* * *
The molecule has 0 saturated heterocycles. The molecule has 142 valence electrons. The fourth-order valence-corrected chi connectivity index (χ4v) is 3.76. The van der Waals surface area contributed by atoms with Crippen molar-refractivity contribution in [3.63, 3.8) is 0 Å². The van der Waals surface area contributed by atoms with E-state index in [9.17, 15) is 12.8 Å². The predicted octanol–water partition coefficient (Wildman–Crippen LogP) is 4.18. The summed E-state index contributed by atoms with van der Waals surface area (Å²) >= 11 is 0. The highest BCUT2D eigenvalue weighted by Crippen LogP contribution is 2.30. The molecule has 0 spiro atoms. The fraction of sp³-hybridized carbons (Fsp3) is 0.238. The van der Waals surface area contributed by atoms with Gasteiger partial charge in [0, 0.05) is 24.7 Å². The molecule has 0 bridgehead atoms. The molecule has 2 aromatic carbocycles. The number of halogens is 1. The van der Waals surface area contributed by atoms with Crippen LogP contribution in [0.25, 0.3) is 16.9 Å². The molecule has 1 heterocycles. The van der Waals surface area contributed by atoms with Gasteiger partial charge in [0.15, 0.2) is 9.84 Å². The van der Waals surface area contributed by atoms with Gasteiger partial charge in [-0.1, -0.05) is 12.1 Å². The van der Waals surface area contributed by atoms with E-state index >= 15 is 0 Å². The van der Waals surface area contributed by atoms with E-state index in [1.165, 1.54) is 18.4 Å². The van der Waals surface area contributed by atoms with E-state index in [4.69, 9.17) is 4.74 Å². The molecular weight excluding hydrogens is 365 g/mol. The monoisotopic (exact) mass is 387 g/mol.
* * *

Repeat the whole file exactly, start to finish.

The molecule has 0 saturated heterocycles. The molecule has 142 valence electrons. The fourth-order valence-corrected chi connectivity index (χ4v) is 3.76. The van der Waals surface area contributed by atoms with Crippen molar-refractivity contribution in [3.63, 3.8) is 0 Å². The van der Waals surface area contributed by atoms with E-state index in [9.17, 15) is 12.8 Å². The predicted octanol–water partition coefficient (Wildman–Crippen LogP) is 4.18. The summed E-state index contributed by atoms with van der Waals surface area (Å²) >= 11 is 0. The highest BCUT2D eigenvalue weighted by Crippen LogP contribution is 2.30. The molecule has 0 spiro atoms. The fraction of sp³-hybridized carbons (Fsp3) is 0.238. The van der Waals surface area contributed by atoms with Gasteiger partial charge in [0, 0.05) is 24.7 Å². The molecule has 0 bridgehead atoms. The molecule has 2 aromatic carbocycles. The number of halogens is 1. The van der Waals surface area contributed by atoms with Crippen LogP contribution in [0.25, 0.3) is 16.9 Å². The molecule has 1 heterocycles. The van der Waals surface area contributed by atoms with Gasteiger partial charge in [0.15, 0.2) is 9.84 Å². The van der Waals surface area contributed by atoms with Gasteiger partial charge in [-0.1, -0.05) is 12.1 Å². The van der Waals surface area contributed by atoms with E-state index >= 15 is 0 Å². The van der Waals surface area contributed by atoms with E-state index in [1.165, 1.54) is 18.4 Å². The van der Waals surface area contributed by atoms with E-state index in [4.69, 9.17) is 4.74 Å². The molecular weight excluding hydrogens is 365 g/mol. The monoisotopic (exact) mass is 387 g/mol.